• [0011]
    FIG. 1 illustrates a communication network in an exemplary embodiment.
  • [0012]
    FIG. 2 is a flow chart illustrating a method of delivering messages over an LTE network in an exemplary embodiment.
  • [0013]
    FIG. 3 is a flow chart illustrating a method of identifying a mobile IP address assigned to a mobile device in an LTE network in an exemplary embodiment.
  • [0014]
    FIG. 4 is a flow chart illustrating another method of identifying a mobile IP address assigned to a mobile device in an LTE network in an exemplary embodiment.
  • [0015]
    FIG. 5 illustrates another communication network in another exemplary embodiment.
  • [0016]
    FIG. 6 is a message diagram illustrating the registration of a mobile device with an LTE network in an exemplary embodiment.
  • [0017]
    FIG. 7 is a message diagram illustrating the registration of a mobile device with an LTE network in another exemplary embodiment.
  • [0018]
    FIG. 8 is a message diagram illustrating a successful delivery of an SMS message in an exemplary embodiment.
  • [0019]
    FIG. 9 is a message diagram illustrating another successful delivery of an SMS message in an exemplary embodiment.
  • [0020]
    FIG. 10 is a message diagram illustrating a failed delivery of an SMS message in an exemplary embodiment.
  • [0021]
    FIG. 11 is a message diagram illustrating delivery of an SMS message to a mobile device that is not LTE enabled in an exemplary embodiment.
  • [0022]
    FIGS. 12-13 are message diagrams illustrating a successful delivery of an SMS message from an SMSC in an exemplary embodiment.
  • [0023]
    FIG. 14 is a message diagram illustrating a failed delivery of an SMS message from an SMSC in an exemplary embodiment.
  • [0024]
    FIGS. 15-16 are message diagrams illustrating another failed delivery of an SMS message from an SMSC in an exemplary embodiment.
  • DESCRIPTION OF EMBODIMENTS
  • [0025]
    The figures and the following description illustrate specific exemplary embodiments of the invention. It will thus be appreciated that those skilled in the art will be able to devise various arrangements that, although not explicitly described or shown herein, embody the principles of the invention and are included within the scope of the invention. Furthermore, any examples described herein are intended to aid in understanding the principles of the invention, and are to be construed as being without limitation to such specifically recited examples and conditions. As a result, the invention is not limited to the specific embodiments or examples described below, but by the claims and their equivalents.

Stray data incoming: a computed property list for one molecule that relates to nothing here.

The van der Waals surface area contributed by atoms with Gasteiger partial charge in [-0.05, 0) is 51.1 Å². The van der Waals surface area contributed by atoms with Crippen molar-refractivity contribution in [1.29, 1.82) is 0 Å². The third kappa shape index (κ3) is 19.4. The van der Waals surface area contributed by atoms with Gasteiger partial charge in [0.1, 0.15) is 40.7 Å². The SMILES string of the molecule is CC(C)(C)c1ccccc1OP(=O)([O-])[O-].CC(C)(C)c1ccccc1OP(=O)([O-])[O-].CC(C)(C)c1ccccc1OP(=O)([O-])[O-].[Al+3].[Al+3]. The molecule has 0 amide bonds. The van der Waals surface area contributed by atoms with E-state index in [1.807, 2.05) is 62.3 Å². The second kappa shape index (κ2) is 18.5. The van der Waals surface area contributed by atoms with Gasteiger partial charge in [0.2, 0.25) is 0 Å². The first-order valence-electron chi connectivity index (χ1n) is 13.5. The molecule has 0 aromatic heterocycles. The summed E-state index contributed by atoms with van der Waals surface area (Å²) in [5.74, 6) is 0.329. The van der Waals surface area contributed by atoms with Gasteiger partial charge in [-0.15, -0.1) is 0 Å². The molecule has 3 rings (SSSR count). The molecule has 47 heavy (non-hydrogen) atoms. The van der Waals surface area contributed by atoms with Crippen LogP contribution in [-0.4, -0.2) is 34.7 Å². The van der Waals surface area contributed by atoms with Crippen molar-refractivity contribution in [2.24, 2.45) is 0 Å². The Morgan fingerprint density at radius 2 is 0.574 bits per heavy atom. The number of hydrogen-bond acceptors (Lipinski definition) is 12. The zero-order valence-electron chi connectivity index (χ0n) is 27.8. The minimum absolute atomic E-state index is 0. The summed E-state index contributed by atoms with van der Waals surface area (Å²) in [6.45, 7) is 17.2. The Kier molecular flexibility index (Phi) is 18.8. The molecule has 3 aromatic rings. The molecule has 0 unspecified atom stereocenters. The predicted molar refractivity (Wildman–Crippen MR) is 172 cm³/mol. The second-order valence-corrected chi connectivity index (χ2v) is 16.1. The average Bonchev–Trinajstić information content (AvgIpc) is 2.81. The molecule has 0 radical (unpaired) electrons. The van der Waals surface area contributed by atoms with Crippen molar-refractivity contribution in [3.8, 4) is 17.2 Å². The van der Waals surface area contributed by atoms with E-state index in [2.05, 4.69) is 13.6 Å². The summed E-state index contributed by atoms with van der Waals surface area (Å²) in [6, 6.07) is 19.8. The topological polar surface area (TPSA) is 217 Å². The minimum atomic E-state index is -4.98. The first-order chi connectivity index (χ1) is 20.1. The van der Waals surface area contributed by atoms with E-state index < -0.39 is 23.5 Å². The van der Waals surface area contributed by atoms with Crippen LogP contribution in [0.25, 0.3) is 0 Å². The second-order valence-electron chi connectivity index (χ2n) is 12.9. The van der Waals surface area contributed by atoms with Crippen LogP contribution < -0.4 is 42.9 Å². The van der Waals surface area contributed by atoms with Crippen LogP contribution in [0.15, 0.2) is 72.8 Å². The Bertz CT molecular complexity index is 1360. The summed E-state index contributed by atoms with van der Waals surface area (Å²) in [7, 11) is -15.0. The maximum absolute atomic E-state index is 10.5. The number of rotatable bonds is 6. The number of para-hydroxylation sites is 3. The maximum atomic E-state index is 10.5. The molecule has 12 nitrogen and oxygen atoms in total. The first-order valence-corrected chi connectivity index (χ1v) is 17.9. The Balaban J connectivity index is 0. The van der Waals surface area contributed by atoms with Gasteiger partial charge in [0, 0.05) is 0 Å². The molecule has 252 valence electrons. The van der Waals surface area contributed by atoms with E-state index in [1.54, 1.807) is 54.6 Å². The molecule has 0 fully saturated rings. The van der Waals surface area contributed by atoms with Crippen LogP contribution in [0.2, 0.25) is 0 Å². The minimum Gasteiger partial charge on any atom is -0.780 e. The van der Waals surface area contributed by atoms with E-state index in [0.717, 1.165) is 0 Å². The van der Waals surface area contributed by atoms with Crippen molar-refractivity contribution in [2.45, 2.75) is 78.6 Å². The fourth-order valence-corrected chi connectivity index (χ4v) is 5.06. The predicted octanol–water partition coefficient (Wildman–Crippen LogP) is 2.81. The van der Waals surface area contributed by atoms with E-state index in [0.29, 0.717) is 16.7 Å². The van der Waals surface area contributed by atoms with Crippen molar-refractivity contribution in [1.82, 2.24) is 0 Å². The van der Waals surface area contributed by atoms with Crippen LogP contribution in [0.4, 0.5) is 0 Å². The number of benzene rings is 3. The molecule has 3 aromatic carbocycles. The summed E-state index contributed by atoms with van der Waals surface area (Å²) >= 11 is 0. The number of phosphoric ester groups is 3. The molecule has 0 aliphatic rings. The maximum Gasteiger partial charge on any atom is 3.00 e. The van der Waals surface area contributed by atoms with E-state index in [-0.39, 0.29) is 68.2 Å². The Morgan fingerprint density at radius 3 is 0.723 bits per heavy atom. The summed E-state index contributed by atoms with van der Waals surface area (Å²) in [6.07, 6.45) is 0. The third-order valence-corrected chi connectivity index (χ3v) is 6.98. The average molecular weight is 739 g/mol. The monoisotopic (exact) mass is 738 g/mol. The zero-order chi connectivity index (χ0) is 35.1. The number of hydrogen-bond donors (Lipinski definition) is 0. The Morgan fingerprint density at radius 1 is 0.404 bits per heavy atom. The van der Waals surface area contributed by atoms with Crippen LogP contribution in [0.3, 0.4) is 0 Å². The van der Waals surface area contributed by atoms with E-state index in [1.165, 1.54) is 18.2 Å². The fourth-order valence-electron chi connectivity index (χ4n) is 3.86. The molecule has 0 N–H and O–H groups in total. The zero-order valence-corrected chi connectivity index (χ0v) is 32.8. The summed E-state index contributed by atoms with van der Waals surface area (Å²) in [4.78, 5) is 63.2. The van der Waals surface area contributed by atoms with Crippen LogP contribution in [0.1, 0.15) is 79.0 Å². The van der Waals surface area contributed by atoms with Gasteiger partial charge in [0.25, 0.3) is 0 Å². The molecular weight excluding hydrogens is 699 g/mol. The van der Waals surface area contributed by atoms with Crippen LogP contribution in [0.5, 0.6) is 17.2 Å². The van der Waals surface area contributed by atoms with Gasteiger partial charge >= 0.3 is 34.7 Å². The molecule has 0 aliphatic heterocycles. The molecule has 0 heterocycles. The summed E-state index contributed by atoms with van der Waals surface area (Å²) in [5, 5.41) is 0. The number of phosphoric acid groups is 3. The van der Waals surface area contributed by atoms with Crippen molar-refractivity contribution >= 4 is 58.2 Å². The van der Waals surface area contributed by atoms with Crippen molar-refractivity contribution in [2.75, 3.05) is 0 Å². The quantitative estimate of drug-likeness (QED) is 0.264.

• [0026]
    FIG. 1 illustrates a communication network 100 in an exemplary embodiment. Communication network 100 includes an LTE network 102, a universal message center 104, a subscriber database 106, and a store-and-forward (SFD) message center 108. LTE network 102 includes a Packet Data Network gateway (PDN-GW) 112 that provides connectivity between user equipment (such as mobile devices 130-131) and external packet networks, such as the internet PDN-GW 112 also routes traffic to and from the user equipment, allocates IP addresses to the user equipment, etc. Those skilled in the art will appreciate that LTE network 102 may include other network elements, such as a serving gateway (S-GW) and a Mobility Management Entity (MME).
  • [0027]
    Universal message center 104 comprises any network element operable to deliver messages to user equipment over LTE network 102. Universal message center 104 may be implemented as a stand alone element in an Evolved Packet Core (EPC) network. In another embodiment, universal message center 104 may be implemented in an SMSC, in an MMSC, or in another network element. Universal message center 104 includes a control system 122 and a delivery system 124. One example of a delivery system 124 may comprise a First Delivery Attempt (FDA) system operable to perform FDA processing. In FDA processing, when a message is initially received, delivery of the message is attempted first before storing the message. Those skilled in the art will appreciate that FDA processing may involve briefly queuing the messages for the delivery attempt. However, the message is not persistently stored as is done for store-and-forward processing.
  • [0028]
    Subscriber database 106 comprises any database or similar system that stores and maintains subscriber information or subscriber data for one or more subscribers. For instance, subscriber database 106 may maintain subscriber data in the form of a subscriber record or subscriber profile for a user of mobile devices 130-131. One example of subscriber database 106 is a Home Subscriber Server (HSS).
  • [0029]